Recent advances in robotic programming have reduced the implementation time of robotic automation to a point where even small and medium sized manufacturers with high-mix, low-volume production can get a robotic packaging application up and running in just a few hours

How to Successfully Automate Packaging in Low-volume, High-mix Production
How to Successfully Automate Packaging in Low-volume, High-mix Production

Article from | OnRobot

Your competitors are either considering robotic packaging automation, or they have already implemented it. 83 % of respondents in the McKinsey Global Industrial Robotics Survey said they were likely to or had already implemented robotic packaging applications.

Robotic packaging automation can increase production throughput, reduce costs, inconsistencies in the packaging process, and the risk of injuries on the packaging line. However, the high initial investment with an ROI a long way into the future and a daunting implementation process put off many small and medium sized manufacturers.

However, recent advances in robotic programming technology have reduced the implementation time of robotic automation to a point where even small and medium sized manufacturers with high-mix, low-volume production can get a robotic packaging application up and running in just a few hours, earning back that investment in record time - if you plan your robotic packaging automation right, of course.

Here is what you need to consider when planning your robotic packaging automation solution:

 

1. Questions to ask yourself before investing in robotic packaging 

  • What is your budget, and how cost-effective is the robotic packaging solution?
  • What is your required production throughput per day? 
  • How consistent is the size, shape and weight of the production units? 
  • How consistent are the package size and packaging patterns?  
  • How much floor space is available for the packaging application? 
  • How much time are you willing to spend on deployment and redeployment? 
  • What are your plans for up- or downscaling production?
  • With which other systems do you need to integrate the robotic packaging application?

 

Cost-effectiveness

Assess the initial investment cost of the robotic system, including the robotic hardware, extra equipment such as vision cameras and grippers, programming, and integration expenses. When considering the return on investment (ROI), remember to factor in the implementation time, long-term expenses to maintenance, support and training as well as positive factors such as labor savings, increased productivity, reduced errors, and overall operational efficiency.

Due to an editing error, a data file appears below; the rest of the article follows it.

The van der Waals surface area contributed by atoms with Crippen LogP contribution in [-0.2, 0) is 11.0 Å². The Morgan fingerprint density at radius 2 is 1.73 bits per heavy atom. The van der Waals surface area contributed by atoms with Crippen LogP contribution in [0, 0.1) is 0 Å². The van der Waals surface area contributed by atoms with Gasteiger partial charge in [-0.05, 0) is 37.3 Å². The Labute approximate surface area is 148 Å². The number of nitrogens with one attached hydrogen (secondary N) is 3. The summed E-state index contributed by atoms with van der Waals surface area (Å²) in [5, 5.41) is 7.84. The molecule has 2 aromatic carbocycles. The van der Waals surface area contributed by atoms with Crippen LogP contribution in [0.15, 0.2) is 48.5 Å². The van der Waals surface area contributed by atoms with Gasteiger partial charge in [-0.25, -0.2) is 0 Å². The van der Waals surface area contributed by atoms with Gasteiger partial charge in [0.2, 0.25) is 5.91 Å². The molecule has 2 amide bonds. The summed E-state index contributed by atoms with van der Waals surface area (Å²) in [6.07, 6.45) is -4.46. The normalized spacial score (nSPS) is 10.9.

Flexibility and adaptability

In low-volume, high-mix production, flexible and easily adaptable robotic applications are essential to successful packaging automation. Consider the ability of the robotic solution to handle a variety of packaging tasks, package sizes, shapes, and materials. Look for easy reprogramming capabilities, quick changeovers, and compatibility with different packaging formats to accommodate changing production needs.

 

Scalability

Choose a robotic solution that can scale with the business as it expands, allowing for the addition of more robotic applications and increased capabilities. Scalability is essential to accommodate future changes in production volume or product lines.

 

Ease of use and programming

Look for intuitive programming interfaces, easy-to-understand controls, and straightforward integration with existing processes. The more user-friendly the solution and the more automated the programming, the faster you can deploy and redeploy the robotic packaging application with minimal training required.

 

Safety considerations

Assess which safety features are needed, especially if the robotic application needs to work in proximity to human operators. Collaborative robots (also known as cobots) are designed specifically for safe human-robot interaction, whereas traditional and light industrial robots require physical barriers or additional safety measures.

 

Technical support and maintenance

Consider the availability and quality of technical support and maintenance services provided by the robot manufacturer or supplier. Ensure that there is prompt assistance in case of issues or breakdowns to minimize downtime and keep the packaging process running smoothly.

 

Space requirements